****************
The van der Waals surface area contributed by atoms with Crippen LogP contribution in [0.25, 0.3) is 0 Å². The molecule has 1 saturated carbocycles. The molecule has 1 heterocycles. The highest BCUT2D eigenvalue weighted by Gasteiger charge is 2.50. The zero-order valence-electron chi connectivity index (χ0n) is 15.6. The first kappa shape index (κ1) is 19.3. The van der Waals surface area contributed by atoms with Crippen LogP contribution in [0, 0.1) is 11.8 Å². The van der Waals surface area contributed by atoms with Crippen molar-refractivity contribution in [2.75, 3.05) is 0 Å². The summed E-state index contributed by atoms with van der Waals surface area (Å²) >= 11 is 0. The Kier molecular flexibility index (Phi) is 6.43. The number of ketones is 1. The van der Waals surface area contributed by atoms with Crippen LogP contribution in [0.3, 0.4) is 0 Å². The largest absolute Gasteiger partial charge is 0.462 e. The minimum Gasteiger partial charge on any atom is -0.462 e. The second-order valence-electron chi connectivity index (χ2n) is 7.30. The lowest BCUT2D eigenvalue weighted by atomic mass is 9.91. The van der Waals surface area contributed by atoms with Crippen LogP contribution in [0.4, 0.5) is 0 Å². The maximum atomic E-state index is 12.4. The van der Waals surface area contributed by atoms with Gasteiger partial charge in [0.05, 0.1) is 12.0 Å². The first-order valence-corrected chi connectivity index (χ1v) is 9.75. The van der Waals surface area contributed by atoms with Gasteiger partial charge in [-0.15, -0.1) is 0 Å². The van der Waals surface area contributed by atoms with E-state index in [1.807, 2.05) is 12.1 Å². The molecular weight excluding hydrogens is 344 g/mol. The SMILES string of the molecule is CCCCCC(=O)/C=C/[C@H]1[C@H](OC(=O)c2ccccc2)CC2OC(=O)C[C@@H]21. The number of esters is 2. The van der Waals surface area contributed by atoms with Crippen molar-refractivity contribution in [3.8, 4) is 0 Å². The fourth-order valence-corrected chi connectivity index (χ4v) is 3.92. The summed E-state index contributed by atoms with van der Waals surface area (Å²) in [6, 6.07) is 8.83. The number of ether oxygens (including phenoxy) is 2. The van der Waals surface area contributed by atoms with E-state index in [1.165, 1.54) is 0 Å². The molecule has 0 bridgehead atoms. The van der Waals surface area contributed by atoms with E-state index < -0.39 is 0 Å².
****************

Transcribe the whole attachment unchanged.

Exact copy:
The van der Waals surface area contributed by atoms with Crippen LogP contribution in [0.25, 0.3) is 0 Å². The molecule has 1 saturated carbocycles. The molecule has 1 heterocycles. The highest BCUT2D eigenvalue weighted by Gasteiger charge is 2.50. The zero-order valence-electron chi connectivity index (χ0n) is 15.6. The first kappa shape index (κ1) is 19.3. The van der Waals surface area contributed by atoms with Crippen LogP contribution in [0, 0.1) is 11.8 Å². The van der Waals surface area contributed by atoms with Crippen molar-refractivity contribution in [2.75, 3.05) is 0 Å². The summed E-state index contributed by atoms with van der Waals surface area (Å²) >= 11 is 0. The Kier molecular flexibility index (Phi) is 6.43. The number of ketones is 1. The van der Waals surface area contributed by atoms with Crippen LogP contribution in [0.3, 0.4) is 0 Å². The largest absolute Gasteiger partial charge is 0.462 e. The minimum Gasteiger partial charge on any atom is -0.462 e. The second-order valence-electron chi connectivity index (χ2n) is 7.30. The lowest BCUT2D eigenvalue weighted by atomic mass is 9.91. The van der Waals surface area contributed by atoms with Crippen LogP contribution in [0.4, 0.5) is 0 Å². The maximum atomic E-state index is 12.4. The van der Waals surface area contributed by atoms with Gasteiger partial charge in [0.05, 0.1) is 12.0 Å². The first-order valence-corrected chi connectivity index (χ1v) is 9.75. The van der Waals surface area contributed by atoms with Gasteiger partial charge in [-0.15, -0.1) is 0 Å². The van der Waals surface area contributed by atoms with E-state index in [1.807, 2.05) is 12.1 Å². The molecular weight excluding hydrogens is 344 g/mol. The SMILES string of the molecule is CCCCCC(=O)/C=C/[C@H]1[C@H](OC(=O)c2ccccc2)CC2OC(=O)C[C@@H]21. The number of esters is 2. The van der Waals surface area contributed by atoms with Crippen molar-refractivity contribution in [3.8, 4) is 0 Å². The fourth-order valence-corrected chi connectivity index (χ4v) is 3.92. The summed E-state index contributed by atoms with van der Waals surface area (Å²) in [6, 6.07) is 8.83. The number of ether oxygens (including phenoxy) is 2. The van der Waals surface area contributed by atoms with E-state index in [1.165, 1.54) is 0 Å². The molecule has 0 bridgehead atoms. The van der Waals surface area contributed by atoms with E-state index < -0.39 is 0 Å².